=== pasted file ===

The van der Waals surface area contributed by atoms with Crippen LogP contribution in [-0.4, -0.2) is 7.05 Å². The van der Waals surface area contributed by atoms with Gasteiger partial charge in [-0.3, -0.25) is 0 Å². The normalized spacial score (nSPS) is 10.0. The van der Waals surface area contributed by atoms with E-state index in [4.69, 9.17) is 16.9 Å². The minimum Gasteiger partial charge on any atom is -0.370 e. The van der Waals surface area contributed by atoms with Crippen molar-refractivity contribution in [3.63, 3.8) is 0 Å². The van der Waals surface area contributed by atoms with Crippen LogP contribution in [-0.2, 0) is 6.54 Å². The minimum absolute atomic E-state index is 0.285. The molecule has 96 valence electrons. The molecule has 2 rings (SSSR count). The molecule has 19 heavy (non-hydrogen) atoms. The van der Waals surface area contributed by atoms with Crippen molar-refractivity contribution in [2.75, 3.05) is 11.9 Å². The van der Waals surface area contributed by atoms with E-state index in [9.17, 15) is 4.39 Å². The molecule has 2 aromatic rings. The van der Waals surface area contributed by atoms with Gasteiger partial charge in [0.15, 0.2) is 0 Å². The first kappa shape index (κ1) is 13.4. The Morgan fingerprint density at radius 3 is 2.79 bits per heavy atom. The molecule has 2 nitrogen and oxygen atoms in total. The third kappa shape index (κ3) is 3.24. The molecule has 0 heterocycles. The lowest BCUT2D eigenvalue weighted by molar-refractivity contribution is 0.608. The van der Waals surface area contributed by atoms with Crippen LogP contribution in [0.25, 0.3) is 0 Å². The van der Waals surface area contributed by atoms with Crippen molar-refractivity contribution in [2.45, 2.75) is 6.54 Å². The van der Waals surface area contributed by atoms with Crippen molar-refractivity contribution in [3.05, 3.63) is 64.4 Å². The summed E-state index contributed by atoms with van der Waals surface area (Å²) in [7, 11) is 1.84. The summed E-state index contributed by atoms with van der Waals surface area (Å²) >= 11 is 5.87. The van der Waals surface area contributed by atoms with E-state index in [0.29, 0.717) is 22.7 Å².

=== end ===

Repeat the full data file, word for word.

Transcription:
The van der Waals surface area contributed by atoms with Crippen LogP contribution in [-0.4, -0.2) is 7.05 Å². The van der Waals surface area contributed by atoms with Gasteiger partial charge in [-0.3, -0.25) is 0 Å². The normalized spacial score (nSPS) is 10.0. The van der Waals surface area contributed by atoms with E-state index in [4.69, 9.17) is 16.9 Å². The minimum Gasteiger partial charge on any atom is -0.370 e. The van der Waals surface area contributed by atoms with Crippen molar-refractivity contribution in [3.63, 3.8) is 0 Å². The van der Waals surface area contributed by atoms with Crippen LogP contribution in [-0.2, 0) is 6.54 Å². The minimum absolute atomic E-state index is 0.285. The molecule has 96 valence electrons. The molecule has 2 rings (SSSR count). The molecule has 19 heavy (non-hydrogen) atoms. The van der Waals surface area contributed by atoms with Crippen molar-refractivity contribution in [2.75, 3.05) is 11.9 Å². The van der Waals surface area contributed by atoms with E-state index in [9.17, 15) is 4.39 Å². The molecule has 2 aromatic rings. The van der Waals surface area contributed by atoms with Gasteiger partial charge in [0.15, 0.2) is 0 Å². The first kappa shape index (κ1) is 13.4. The Morgan fingerprint density at radius 3 is 2.79 bits per heavy atom. The molecule has 2 nitrogen and oxygen atoms in total. The third kappa shape index (κ3) is 3.24. The molecule has 0 heterocycles. The lowest BCUT2D eigenvalue weighted by molar-refractivity contribution is 0.608. The van der Waals surface area contributed by atoms with Crippen LogP contribution in [0.25, 0.3) is 0 Å². The van der Waals surface area contributed by atoms with Crippen molar-refractivity contribution in [2.45, 2.75) is 6.54 Å². The van der Waals surface area contributed by atoms with Crippen molar-refractivity contribution in [3.05, 3.63) is 64.4 Å². The summed E-state index contributed by atoms with van der Waals surface area (Å²) in [7, 11) is 1.84. The summed E-state index contributed by atoms with van der Waals surface area (Å²) >= 11 is 5.87. The van der Waals surface area contributed by atoms with E-state index in [0.29, 0.717) is 22.7 Å².